- Extends rule development deadline for MEC by three months to January 1, 2015
- Allow DENR and MEC to issue permits for oil and gas exploration, development, and production activities using horizontal drilling and hydraulic fracturing treatments as soon as July 1, 2015
- Establishes an Oil and Gas Commission to oversee industry
- Requires MEC and DENR retain trade secret information with the exception of first responders and medical personnel in the event of an emergency
- Amends provision on liability for water contamination to ½ mile radius around wellhead
- Invalidates local ordinances that prohibit or have the effect of prohibiting oil and gas exploration, development, and production activities
- Adjusts the tax rate for the severance of energy minerals
Map of natural NC gas deposits - Fayetteville Observer.
A 61 page regulatory reform bill was unveiled as a proposed committee substitute (PCS) to a bill in the Senate Agriculture/Environment/Natural Resources committee on Tuesday. The Senate brought it to the floor for second reading on Thursday where it passed 37-10 and awaits third reading next week. The bill addresses a number of topics including:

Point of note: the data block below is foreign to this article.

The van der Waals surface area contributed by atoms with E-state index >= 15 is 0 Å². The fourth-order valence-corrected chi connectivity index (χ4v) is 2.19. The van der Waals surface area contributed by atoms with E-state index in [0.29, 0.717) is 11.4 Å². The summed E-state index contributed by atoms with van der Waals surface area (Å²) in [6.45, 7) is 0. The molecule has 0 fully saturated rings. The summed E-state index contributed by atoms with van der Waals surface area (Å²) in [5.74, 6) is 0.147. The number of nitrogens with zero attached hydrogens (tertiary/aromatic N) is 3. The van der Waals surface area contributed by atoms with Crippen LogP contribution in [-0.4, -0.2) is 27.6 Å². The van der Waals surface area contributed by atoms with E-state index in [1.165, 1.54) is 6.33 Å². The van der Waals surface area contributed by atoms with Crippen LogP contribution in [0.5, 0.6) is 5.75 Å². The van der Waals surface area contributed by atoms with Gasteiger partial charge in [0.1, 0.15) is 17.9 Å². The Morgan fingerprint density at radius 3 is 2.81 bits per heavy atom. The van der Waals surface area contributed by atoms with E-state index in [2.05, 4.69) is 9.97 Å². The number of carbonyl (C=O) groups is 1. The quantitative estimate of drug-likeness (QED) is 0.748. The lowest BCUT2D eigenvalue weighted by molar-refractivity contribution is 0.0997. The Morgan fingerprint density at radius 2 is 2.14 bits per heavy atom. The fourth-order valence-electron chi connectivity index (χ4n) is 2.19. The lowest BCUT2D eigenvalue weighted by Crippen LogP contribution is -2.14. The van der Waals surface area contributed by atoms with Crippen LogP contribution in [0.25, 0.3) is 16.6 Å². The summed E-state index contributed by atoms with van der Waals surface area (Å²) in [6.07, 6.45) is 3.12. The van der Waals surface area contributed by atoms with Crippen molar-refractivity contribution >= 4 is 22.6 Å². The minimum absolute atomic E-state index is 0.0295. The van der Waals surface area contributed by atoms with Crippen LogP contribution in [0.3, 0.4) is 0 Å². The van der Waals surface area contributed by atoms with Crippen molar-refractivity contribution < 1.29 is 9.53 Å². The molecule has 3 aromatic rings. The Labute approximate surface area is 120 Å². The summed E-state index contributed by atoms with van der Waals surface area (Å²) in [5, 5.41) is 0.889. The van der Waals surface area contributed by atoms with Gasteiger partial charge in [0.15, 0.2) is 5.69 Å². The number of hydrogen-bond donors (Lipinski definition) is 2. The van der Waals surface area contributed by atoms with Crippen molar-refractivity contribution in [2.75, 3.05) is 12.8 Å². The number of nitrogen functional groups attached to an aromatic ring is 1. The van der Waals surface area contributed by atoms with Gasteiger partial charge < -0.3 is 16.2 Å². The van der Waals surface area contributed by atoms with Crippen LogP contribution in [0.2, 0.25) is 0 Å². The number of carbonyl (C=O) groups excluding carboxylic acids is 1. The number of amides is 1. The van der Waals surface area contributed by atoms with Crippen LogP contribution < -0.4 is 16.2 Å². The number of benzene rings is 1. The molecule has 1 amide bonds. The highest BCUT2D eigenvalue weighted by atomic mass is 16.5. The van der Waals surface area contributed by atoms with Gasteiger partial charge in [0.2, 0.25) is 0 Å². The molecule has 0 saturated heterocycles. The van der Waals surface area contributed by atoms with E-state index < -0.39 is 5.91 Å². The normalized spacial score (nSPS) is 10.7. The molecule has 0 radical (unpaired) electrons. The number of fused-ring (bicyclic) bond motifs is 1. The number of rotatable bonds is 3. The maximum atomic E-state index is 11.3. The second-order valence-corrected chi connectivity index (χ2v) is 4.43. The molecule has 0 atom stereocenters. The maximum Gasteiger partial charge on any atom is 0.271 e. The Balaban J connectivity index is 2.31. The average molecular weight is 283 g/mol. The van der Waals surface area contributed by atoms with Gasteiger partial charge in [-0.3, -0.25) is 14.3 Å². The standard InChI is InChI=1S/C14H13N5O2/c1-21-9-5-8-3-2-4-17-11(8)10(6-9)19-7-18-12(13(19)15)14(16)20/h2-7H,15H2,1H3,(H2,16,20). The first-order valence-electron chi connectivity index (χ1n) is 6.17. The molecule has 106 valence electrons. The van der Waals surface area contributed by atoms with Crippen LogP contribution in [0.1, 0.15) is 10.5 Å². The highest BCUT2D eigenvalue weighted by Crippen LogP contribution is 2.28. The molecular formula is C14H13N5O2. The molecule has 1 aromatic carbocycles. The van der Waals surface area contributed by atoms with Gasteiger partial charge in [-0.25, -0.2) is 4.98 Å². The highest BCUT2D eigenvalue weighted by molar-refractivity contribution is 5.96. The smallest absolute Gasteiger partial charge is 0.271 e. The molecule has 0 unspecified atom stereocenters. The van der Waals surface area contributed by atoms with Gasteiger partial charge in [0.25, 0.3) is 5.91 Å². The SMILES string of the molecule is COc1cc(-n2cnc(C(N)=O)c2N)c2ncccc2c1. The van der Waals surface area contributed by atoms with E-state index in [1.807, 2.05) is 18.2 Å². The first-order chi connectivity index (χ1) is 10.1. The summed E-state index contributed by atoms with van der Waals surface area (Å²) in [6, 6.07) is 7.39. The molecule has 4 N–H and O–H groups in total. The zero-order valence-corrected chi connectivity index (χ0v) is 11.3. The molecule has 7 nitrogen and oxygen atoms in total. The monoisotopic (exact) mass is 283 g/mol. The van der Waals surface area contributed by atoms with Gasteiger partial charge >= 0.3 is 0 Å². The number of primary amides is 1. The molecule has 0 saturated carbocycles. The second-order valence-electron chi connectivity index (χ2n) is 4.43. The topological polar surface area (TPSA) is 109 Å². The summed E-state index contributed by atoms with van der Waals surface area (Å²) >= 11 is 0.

- Repeals a requirement that small businesses have an attorney present in some administrative appeals
- Eliminates a number of obsolete committees/commissions
- Allows colleges with brewing courses to sell a limited supply of the malt beverages produced
- Clarifies the Good Samaritan Law to protect the acting individual from liability
- Lowers regulatory fees for telecommunications companies
- Eliminates dated air quality reporting requirements
- Increases fee for illegally parking in handicapped space from $250 max to $500 max
- Requires landscaping contractors obtain a license
Transfers rulemaking authority for various environmental issues from the Commission for Public Health to the Environmental Management Commission
The Governor's recommendations from the Medicaid Reform Advisory Group which met over the interim were filed in the House this week. The bill H1181 "Partnership for a Healthy North Carolina" outlines a model designed around Accountable Care Organizations. The Senate as of now has not filed a version of its own. Senator Pate, who sat on the Advisory Group has expressed his discontent with the recommendations in the past, saying they do not go far enough in relieving the state of risk. The drive behind reform is to control costs in Medicaid which in recent years has left large holes in the state budget.